Contraceptive Security


For many family planning clients in low- and middle-income countries, particularly those in remote areas, traveling to the nearest health clinic for contraceptive services is a long, inconvenient, expensive, and even risky journey. To arrive at the clinic only to find her preferred contraceptive method is out of stock can have devastating consequences for a woman.

Continue reading to learn about contraceptive security:

“No product, no program!” was a saying made popular by the USAID-funded DELIVER PROJECTSystems thinking is essential so that all actors in the health system—health workers, delivery drivers, information management specialists—have the resources and tools they need to ensure that reproductive health commodities are available when clients need them. These tools include forecasting, procurement, distribution, and other decision support resources. Over the past decade, advocacy and donor investments have lead to major advancements in contractive security. Countries are seeing the fruit from these investments and initiatives.

Looking ahead, the importance of public-private partnerships will continue to play an important role, allowing the health sector to capitalize on successful business models and leverage the resources of logistics companies such as FEDEX and DHL. Advancements in technology, especially mHealth, and the opportunities for enhanced data collection and use will facilitate faster, more accurate information to support all levels of the supply chain system. And with a growing number of trained supply chain managers, the capacity to do more and do it better, especially integrating commodity procurement to break down health sector silos, will allow improved health services at all levels of the health system. This may include integrating HIV and family planning commodity procurement and delivery.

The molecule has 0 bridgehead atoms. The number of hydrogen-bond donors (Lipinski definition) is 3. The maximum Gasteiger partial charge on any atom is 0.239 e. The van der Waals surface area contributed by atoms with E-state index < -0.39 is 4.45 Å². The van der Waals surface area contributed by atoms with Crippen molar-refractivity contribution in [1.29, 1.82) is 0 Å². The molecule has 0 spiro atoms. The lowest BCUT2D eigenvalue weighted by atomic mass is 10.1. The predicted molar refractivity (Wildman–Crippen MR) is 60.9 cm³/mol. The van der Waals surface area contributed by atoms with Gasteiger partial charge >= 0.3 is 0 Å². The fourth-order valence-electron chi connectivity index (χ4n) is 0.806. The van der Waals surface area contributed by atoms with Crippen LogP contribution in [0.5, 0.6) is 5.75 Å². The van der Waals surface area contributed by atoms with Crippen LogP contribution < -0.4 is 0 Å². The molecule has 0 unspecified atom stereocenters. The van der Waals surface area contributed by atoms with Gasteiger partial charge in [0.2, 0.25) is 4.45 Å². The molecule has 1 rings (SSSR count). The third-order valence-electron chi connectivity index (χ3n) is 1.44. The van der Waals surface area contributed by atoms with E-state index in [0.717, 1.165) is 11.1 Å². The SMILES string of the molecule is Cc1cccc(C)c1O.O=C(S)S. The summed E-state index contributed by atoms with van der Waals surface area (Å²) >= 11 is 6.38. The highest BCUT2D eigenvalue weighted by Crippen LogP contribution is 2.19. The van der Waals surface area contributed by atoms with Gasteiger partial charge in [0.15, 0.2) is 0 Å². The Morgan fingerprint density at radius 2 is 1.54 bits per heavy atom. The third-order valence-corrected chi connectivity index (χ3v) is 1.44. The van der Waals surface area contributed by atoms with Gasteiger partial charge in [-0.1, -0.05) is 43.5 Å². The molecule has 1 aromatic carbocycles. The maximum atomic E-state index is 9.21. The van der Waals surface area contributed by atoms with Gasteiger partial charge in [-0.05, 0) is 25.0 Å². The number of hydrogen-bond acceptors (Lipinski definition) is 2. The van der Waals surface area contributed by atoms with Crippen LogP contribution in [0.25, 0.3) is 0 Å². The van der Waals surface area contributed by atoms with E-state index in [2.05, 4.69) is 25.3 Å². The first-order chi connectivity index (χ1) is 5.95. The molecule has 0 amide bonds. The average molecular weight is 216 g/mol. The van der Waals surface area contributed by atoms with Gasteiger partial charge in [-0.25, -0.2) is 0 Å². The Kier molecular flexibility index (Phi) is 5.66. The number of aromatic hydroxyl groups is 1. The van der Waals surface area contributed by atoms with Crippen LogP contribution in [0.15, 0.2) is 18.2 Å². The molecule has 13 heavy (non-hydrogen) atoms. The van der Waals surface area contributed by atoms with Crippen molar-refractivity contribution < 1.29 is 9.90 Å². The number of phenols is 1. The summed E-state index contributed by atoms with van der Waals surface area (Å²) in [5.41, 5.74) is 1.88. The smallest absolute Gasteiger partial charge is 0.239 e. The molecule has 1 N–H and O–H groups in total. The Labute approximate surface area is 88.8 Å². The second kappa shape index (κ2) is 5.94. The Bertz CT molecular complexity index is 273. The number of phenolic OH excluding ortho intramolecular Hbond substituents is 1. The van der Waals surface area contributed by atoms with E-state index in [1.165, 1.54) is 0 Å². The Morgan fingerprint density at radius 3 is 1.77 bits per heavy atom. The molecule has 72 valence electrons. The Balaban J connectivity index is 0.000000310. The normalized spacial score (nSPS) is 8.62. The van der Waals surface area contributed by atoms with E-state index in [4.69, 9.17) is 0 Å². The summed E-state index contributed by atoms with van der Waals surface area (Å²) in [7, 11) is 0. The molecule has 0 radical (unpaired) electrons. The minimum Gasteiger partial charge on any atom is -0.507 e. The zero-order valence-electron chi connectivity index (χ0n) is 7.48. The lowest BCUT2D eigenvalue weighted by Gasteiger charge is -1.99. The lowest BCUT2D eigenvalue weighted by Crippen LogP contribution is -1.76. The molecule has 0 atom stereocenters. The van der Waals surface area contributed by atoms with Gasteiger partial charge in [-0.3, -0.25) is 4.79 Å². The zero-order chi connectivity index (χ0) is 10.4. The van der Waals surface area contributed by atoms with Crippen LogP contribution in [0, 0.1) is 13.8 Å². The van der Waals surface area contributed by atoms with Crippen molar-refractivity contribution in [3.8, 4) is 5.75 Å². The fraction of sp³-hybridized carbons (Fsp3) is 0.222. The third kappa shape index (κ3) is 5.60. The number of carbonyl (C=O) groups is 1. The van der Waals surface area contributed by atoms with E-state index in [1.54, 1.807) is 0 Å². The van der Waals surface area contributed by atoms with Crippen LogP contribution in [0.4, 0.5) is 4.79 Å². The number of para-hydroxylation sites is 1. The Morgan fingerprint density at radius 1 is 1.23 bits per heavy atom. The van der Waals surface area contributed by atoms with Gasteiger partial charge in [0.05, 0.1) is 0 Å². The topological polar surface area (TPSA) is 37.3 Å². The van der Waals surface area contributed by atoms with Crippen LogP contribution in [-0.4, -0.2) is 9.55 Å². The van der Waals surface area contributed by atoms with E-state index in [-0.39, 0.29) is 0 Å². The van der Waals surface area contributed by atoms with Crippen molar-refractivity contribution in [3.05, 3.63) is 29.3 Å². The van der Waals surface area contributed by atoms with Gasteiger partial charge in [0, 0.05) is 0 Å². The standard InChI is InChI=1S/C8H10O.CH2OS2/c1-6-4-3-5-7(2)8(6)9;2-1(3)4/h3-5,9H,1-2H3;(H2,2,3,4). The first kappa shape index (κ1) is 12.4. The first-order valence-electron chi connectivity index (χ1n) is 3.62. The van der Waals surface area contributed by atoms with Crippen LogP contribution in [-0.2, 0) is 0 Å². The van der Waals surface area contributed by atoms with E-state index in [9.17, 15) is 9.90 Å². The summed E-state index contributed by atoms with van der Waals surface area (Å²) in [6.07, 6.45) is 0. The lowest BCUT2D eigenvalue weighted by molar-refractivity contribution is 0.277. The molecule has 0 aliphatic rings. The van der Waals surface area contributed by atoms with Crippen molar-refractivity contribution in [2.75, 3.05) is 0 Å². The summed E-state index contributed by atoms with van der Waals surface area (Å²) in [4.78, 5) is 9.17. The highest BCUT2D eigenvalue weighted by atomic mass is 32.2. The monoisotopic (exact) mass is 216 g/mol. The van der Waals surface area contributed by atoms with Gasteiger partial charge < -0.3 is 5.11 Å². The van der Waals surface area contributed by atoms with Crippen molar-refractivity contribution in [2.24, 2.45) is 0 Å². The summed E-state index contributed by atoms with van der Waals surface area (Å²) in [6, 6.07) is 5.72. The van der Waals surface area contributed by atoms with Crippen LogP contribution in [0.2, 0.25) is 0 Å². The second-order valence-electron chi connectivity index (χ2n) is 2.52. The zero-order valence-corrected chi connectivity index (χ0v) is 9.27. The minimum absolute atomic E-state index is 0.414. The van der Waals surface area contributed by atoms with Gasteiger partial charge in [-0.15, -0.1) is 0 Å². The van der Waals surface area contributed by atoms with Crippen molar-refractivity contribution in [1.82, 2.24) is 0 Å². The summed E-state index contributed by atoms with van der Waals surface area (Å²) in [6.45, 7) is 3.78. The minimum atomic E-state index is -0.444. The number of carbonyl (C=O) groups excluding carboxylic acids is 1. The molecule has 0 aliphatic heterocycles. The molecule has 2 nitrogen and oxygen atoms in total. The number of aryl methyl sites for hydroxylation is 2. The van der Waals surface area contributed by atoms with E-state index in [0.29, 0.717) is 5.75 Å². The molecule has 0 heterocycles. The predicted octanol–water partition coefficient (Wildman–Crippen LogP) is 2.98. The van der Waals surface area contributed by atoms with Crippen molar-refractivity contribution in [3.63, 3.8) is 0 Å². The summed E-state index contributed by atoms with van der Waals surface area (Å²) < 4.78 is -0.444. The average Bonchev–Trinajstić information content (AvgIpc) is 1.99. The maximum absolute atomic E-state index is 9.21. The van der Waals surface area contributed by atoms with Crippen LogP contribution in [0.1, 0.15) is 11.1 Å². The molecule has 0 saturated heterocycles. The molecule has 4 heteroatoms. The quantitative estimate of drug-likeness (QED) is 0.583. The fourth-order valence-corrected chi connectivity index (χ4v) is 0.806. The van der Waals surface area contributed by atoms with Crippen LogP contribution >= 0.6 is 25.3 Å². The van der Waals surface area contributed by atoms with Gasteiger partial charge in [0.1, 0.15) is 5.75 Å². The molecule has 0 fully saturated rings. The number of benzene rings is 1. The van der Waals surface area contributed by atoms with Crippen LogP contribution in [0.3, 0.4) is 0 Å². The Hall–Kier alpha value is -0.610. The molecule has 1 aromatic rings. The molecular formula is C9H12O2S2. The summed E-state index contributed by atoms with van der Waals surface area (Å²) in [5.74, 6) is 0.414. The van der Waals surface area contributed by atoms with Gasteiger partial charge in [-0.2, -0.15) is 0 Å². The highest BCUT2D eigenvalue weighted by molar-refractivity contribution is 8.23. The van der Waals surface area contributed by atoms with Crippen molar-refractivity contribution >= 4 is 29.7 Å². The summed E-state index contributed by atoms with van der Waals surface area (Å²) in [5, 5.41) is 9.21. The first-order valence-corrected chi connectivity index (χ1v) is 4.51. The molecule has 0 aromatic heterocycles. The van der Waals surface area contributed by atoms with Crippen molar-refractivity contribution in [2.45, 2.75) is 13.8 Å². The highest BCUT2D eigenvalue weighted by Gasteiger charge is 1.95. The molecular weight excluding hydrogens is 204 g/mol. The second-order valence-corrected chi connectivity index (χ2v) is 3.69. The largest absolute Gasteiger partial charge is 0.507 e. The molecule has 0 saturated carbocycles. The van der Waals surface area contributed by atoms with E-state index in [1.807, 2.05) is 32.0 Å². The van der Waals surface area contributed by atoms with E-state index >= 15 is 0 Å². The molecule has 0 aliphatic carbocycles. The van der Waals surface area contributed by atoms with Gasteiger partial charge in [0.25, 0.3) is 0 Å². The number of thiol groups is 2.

Contraceptive security depends on many stakeholders and systems. Harnessing generation, capture, synthesis, and sharing of the growing supply chain knowledge base will further enhance and grow successful reproductive health commodity programs and service delivery. Robust knowledge management can ensure collective sharing and use of information in a timely and responsive manner.

Click through the menu below to explore messages, research, and educational resources related to this topic.

A successful family planning program guarantees access to a variety of high quality contraceptives so that clients can access their preferred methods when they need them. Efficient and effective supply chain management ensures commodities are procured, distributed, and monitored to allow an uninterrupted supply of contraceptives.

  • Contraceptive security requires six rights: the right goods, in the right quantities, in the right condition, delivered to the right place, at the right time, for the right cost.
  • A well-trained and supported health workforce of supply chain managers is needed to ensure commodities are procured, delivered, and stocked.